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New Jersey: Township Librarian May Sue in Tort For Parking Lot Injuries

February 08, 2021 (1 min read)

A New Jersey appellate court held that a parking lot that was owned by a township and adjacent to a township library was nevertheless not part of the library's "premises," for purposes of a civil action filed by a township librarian and her husband after they were struck in the parking lot by a township employee who was operating a snowplow. Since the lot was not considered part of the premises, the librarian's injuries did not arise out of and in the course of the employment, agreed the appellate court. Construing New Jersey's "premises rule," the court stressed that the librarian was "off the clock" at the time of her injury, workers at the library were given no specific instructions as to where in the lot they should park, and the parking lot was open to the general public. Under New Jersey law, the employee did not exercise sufficient control over the lot so as to make it part of the employee-librarian's "premises." Her tort action, therefore, was not barred by the exclusive remedy provisions of the Workers' Compensation Act.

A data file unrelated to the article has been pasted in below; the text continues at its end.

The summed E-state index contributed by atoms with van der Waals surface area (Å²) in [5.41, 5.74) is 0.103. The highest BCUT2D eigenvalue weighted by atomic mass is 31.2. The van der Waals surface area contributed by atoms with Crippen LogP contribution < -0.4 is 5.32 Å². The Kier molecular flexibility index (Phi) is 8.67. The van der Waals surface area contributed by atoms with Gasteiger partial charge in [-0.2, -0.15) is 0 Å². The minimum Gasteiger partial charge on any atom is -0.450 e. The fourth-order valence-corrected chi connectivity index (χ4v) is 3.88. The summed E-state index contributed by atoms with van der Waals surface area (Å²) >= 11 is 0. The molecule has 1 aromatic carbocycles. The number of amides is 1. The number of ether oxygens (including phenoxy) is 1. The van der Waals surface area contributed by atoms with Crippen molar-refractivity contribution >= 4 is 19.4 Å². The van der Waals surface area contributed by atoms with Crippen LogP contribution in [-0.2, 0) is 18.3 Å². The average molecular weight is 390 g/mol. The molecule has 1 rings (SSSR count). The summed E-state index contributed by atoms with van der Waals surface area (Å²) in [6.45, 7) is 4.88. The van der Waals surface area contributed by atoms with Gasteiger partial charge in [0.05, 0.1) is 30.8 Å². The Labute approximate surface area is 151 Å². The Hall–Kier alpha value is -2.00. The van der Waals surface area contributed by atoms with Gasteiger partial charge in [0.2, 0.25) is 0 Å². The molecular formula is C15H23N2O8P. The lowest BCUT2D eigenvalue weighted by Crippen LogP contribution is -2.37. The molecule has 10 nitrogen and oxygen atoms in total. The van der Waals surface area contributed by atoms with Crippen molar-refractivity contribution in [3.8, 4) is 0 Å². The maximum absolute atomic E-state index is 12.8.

Thomas A. Robinson, J.D., the co-Editor-in-Chief and Feature National Columnist for the LexisNexis Workers’ Compensation eNewsletter, is co-author of Larson’s Workers’ Compensation Law(LexisNexis).

LexisNexis Online Subscribers: Citations below link to Lexis Advance.

See Lapsley v. Township of Sparta & Sparta Pub. Library, 2021 N.J. Super. LEXIS 14 (Jan. 29, 2020)

See generally Larson’s Workers’ Compensation Law, § 13.04.

Source: Larson’s Workers’ Compensation Law, the nation’s leading authority on workers’ compensation law

For a more detailed discussion of the case, see

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